Gramicidin S was discovered by Russian microbiologist Georgyi Frantsevitch Gause and his wife Maria Brazhnikova in 1942. Within the year Gramicidin S was being used in Soviet military hospitals to treat infection and eventually found usage at the front lines of combat by 1946.[8] Gause was awarded the Stalin Prize for Medicine for his discovery in 1946. In 1944, Gramicidin S was sent by the Ministry of Health of the USSR to Great Britain via the International Red Cross in a collaborative effort to establish the exact structure. English chemist Richard Synge proved that the compound was an original antibiotic and a polypeptide using paper chromatography.[9] He would later go on to receive the Nobel Prize for his work in chromatography. The crystal structure was finally established by Dorothy Hodgkin and Gerhard Schmidt (biologist)|Gerhard Schmidt; Margaret Thatcher who worked for a term in 1947 with Gerhard Schmidt on the antibiotic Gramicidin S, as an undergraduate research project. The importance of Gramicidin S and antibiotic research in general was so great that Gause was not persecuted during the period of Lysenkoism in the USSR, while many of his colleagues were being executed. Indeed, it was his need for developing new strains to mass-produce antibiotics that allowed politically sanctioned collaborations with geneticists like Joseph Rapoport and Alexander Malinovsky, who would both actively participate in the downfall of Lysenkoism.[8]

Structure and pharmacological effect[edit]

Crystal structure of modified Gramicidin S. Modification includes Boc groups on the ornithine as well as methylation of select amide nitrogens to force cyclic conformation.[10]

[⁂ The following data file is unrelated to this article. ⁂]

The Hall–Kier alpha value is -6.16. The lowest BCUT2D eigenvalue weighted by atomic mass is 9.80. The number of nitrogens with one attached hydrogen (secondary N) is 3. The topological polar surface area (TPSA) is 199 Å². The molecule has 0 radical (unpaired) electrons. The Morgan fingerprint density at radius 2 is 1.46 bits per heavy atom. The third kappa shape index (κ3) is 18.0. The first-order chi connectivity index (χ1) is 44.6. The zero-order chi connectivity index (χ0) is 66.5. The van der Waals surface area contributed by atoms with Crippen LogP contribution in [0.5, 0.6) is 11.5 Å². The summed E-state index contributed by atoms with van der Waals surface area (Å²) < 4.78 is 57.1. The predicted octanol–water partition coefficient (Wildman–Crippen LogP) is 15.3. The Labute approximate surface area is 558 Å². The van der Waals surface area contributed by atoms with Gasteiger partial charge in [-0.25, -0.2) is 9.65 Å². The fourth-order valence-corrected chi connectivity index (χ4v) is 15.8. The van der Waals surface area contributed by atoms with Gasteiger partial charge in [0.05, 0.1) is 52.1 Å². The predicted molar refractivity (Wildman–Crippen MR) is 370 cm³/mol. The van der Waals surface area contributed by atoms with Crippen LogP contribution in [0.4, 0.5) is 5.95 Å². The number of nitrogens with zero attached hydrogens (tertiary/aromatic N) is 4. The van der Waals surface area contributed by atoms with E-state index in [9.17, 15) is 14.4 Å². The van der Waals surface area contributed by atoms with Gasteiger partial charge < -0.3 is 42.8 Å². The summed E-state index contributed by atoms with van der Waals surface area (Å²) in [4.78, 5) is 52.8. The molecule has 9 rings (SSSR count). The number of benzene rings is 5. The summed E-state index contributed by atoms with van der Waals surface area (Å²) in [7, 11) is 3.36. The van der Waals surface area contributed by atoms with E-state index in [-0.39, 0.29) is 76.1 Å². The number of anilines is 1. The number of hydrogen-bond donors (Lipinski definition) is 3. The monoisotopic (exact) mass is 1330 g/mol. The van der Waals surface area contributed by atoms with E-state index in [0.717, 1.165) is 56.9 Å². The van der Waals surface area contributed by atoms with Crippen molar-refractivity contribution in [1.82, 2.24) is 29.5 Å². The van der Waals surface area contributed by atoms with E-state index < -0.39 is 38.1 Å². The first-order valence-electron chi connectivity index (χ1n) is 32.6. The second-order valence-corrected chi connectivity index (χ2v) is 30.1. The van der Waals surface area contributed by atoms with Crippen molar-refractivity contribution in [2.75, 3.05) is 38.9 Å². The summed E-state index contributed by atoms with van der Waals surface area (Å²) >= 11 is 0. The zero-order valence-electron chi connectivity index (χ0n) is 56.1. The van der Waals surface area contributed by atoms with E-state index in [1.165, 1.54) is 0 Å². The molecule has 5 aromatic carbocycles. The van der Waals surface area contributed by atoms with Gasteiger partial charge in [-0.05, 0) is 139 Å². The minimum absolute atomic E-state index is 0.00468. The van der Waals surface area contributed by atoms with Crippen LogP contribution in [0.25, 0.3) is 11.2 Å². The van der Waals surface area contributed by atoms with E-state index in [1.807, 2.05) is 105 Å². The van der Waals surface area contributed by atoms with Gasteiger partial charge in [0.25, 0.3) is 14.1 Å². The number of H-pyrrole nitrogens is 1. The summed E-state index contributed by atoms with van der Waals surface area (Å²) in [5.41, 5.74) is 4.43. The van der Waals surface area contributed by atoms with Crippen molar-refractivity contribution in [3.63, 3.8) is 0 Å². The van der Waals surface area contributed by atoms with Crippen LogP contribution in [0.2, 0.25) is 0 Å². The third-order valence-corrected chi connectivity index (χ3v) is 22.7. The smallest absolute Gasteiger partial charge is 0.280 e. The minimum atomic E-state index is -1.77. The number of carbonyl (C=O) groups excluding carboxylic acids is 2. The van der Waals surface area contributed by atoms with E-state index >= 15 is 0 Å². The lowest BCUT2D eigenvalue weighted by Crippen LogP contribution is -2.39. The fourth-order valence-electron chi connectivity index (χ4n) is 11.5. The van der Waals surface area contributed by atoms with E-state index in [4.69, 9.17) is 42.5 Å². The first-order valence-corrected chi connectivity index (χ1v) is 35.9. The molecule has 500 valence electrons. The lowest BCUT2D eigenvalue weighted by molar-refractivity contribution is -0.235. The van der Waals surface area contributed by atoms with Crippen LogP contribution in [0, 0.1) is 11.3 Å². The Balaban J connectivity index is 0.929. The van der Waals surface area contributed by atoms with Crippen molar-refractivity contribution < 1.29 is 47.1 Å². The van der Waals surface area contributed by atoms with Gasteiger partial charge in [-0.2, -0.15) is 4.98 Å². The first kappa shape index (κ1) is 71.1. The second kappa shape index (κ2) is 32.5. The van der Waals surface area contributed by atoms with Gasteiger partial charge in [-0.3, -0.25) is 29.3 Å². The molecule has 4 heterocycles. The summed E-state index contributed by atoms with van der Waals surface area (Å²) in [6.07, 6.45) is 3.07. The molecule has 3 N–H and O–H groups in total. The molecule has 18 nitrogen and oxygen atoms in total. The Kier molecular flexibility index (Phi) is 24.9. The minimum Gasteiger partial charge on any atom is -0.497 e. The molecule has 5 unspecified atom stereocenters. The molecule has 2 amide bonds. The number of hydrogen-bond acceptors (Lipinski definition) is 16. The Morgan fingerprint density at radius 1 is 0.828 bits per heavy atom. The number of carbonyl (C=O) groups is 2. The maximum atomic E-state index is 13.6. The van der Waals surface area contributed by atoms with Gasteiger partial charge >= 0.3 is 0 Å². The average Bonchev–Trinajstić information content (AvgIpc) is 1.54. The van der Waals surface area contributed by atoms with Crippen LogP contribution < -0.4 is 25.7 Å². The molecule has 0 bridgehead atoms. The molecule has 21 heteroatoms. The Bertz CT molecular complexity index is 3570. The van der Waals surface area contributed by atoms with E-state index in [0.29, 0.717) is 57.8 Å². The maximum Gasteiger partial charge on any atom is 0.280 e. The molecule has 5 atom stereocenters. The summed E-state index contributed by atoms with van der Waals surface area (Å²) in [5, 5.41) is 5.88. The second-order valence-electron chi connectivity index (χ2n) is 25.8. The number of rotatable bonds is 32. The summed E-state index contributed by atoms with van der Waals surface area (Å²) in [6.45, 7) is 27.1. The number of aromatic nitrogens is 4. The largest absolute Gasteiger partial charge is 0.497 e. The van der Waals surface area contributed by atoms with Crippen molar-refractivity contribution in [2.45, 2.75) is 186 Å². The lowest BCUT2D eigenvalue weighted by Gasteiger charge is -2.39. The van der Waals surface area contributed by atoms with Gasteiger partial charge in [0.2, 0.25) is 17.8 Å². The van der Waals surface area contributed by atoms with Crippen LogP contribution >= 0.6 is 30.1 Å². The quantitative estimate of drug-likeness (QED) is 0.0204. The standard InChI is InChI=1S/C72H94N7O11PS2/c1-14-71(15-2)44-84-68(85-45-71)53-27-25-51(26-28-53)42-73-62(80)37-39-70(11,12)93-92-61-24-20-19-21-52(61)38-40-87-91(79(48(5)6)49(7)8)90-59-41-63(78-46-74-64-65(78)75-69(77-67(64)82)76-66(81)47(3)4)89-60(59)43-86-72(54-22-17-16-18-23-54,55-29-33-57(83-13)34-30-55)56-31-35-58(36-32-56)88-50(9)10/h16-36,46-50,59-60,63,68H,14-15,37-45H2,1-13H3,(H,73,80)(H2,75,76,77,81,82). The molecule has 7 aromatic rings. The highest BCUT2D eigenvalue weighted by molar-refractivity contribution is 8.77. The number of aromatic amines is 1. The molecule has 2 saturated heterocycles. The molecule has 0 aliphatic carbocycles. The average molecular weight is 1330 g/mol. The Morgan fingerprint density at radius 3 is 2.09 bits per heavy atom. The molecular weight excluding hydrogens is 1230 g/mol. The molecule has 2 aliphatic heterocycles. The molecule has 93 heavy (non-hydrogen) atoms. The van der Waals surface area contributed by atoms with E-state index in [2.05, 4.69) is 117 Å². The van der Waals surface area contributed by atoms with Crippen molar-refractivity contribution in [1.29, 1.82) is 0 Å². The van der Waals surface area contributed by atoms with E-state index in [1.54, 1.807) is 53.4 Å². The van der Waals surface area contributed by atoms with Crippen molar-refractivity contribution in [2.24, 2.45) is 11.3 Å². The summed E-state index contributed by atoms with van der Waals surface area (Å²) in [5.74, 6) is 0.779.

Gramicidin S differs from other gramicidin types in that it is a cationic cyclic decapeptide and has a structure of an anti-parallel beta-sheet. Gramicidin S molecule is amphiphilic, with hydrophobic amino acids (D-Phe, Val, Leu side chains) and charged aminoacid (L-Orn). It exhibits strong antibiotic activity towards Gram-negative and Gram-positive and even several pathogenic fungi. [11] The mode of action is not entirely agreed upon, but it is generally accepted that it is disruption of the lipid membrane and enhancement of the permeability of the bacterial cytoplasmic membrane. [12] Unfortunately, being hemolytic at even low concentrations, gramicidin S is only used as topical applications at present. Additionally, Gramicidin S has been employed as a spermicide and therapeutic for genital ulcers caused by sexually transmitted disease.[13]

References[edit]

  1. ^ Gause, G. F.; Brazhnikova, M. G. (1944), "Gramicidin S and its use in the Treatment of Infected Wounds", Nature 154 (3918): 703–703, doi:10.1038/154703a0.